Dea's daughter, Jenny Richardson, began her Mesa School Governing Board service in January 2015.  She and her husband, Randy, grew up in Mesa Public Schools, both graduating from Westwood High School.  They are the parents of six children, all of whom are graduates from or current students in the district.  Jenny received her degree in elementary education from BYU and taught for several years before "retiring" to stay home with her children.  
When presenting at school meetings, they are legally mandated to present facts in a manner that does not show any bias.  They have a little more liberty when presenting to external groups such as Rotary.
Since 1975 the state budget has not been enough to fund education without raising taxes, with legislatures have consistently chosen not to do.  This has resulted in school districts having to pass override elections to create the additional funds necessary to adequately fund education.  In 1995 Mesa passed their first override.  Each override has to go to the electorate to be renewed every five years.  Voters are often confused when bond elections and override elections are on the same ballot or in recent memory.  Bond elections provide funds for capital expenses.  Override elections provide funds to support the operating budget which includes salaries.  
ThIs override is the first time they have asked the voters to approve a higher override than the one that will expire this year.  The board went to the voters a year early last year hoping to avoid the cost of a special election this year.  On the same ballot last year was a school bond.  Voters did approve the bond but not the override.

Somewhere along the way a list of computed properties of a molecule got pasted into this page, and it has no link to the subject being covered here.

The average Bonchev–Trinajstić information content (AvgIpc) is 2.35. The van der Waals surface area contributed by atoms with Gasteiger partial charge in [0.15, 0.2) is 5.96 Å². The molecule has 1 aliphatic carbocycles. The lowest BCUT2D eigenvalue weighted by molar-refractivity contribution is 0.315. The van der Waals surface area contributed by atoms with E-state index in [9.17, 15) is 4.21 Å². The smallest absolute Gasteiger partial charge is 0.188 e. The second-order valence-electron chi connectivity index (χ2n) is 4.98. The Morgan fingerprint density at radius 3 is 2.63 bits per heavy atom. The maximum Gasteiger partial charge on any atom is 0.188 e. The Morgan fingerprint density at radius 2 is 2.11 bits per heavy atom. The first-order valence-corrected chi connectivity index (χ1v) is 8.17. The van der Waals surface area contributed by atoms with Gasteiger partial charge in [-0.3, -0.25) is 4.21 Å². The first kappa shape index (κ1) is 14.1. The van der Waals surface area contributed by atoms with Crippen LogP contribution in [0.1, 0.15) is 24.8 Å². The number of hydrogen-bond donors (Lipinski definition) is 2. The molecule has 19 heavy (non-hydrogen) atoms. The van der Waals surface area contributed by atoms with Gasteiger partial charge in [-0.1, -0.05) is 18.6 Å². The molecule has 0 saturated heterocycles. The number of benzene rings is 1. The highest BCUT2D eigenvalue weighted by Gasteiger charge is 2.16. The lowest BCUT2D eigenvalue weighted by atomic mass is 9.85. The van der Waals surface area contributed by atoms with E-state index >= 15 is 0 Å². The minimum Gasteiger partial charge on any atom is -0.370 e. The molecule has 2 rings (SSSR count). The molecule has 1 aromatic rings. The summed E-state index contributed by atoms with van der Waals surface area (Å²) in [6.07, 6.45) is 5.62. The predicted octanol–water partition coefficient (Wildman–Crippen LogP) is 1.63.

If the override does not pass, the reduction in funding will be phased in over a period of time, but the school board will be faced with some very difficult decisions.  Safety and Security are part of the operating budget.  Mesa schools achieve good results with a limited budget.  The proposition 206 which passed increasing minimum wage in the state, has impacted the school system's ability to operate going forward with just a renewal of the 10% override currently in place.  Prior to Prop 206, 3% of district employees were within $1 of minimum wage.  After Prop 206, 50% of employees were within $1 of minimum wage.  The district is asking for a 15% override.  Neighboring districts are already there, except for Gilbert, and they are also asking voters for a15% override.  
A lack of adequate funding for education has economic impacts on a community in many ways.  If a district cannot attract and retain quality staff, the community suffers.  If a business is thinking of relocating to a community, education funding is a part of their decision - they want to be assured of a continuing source of quality employees, and want their own children to have access to quality education.
Informative handouts were available for members attending the meeting.  For more information, go to  
The bond election is a mail-only election.  Ballots will go out October 9 and must be returned by Halloween.  Jenny said, It will be scary if you don't get your yes vote in the mail on time."